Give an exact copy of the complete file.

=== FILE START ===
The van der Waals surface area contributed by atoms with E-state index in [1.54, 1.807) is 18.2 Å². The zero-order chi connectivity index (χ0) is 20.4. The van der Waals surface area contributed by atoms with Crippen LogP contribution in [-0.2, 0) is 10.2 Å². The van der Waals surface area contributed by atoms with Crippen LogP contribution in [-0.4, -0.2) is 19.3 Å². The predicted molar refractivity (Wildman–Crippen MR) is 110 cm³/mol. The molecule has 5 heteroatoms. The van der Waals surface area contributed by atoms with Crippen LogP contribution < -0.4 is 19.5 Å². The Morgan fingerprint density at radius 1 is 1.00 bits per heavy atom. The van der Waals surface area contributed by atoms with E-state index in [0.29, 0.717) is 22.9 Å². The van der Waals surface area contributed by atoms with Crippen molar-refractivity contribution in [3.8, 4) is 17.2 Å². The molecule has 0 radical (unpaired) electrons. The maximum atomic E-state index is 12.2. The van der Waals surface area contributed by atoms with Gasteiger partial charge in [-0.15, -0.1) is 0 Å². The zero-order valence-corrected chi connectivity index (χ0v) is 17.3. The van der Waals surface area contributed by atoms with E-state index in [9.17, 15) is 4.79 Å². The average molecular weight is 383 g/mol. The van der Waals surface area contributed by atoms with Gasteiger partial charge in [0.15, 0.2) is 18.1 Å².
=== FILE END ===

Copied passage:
The van der Waals surface area contributed by atoms with E-state index in [1.54, 1.807) is 18.2 Å². The zero-order chi connectivity index (χ0) is 20.4. The van der Waals surface area contributed by atoms with Crippen LogP contribution in [-0.2, 0) is 10.2 Å². The van der Waals surface area contributed by atoms with Crippen LogP contribution in [-0.4, -0.2) is 19.3 Å². The predicted molar refractivity (Wildman–Crippen MR) is 110 cm³/mol. The molecule has 5 heteroatoms. The van der Waals surface area contributed by atoms with Crippen LogP contribution < -0.4 is 19.5 Å². The Morgan fingerprint density at radius 1 is 1.00 bits per heavy atom. The van der Waals surface area contributed by atoms with E-state index in [0.29, 0.717) is 22.9 Å². The van der Waals surface area contributed by atoms with Crippen molar-refractivity contribution in [3.8, 4) is 17.2 Å². The molecule has 0 radical (unpaired) electrons. The maximum atomic E-state index is 12.2. The van der Waals surface area contributed by atoms with Gasteiger partial charge in [-0.15, -0.1) is 0 Å². The zero-order valence-corrected chi connectivity index (χ0v) is 17.3. The van der Waals surface area contributed by atoms with E-state index in [9.17, 15) is 4.79 Å². The average molecular weight is 383 g/mol. The van der Waals surface area contributed by atoms with Gasteiger partial charge in [0.15, 0.2) is 18.1 Å².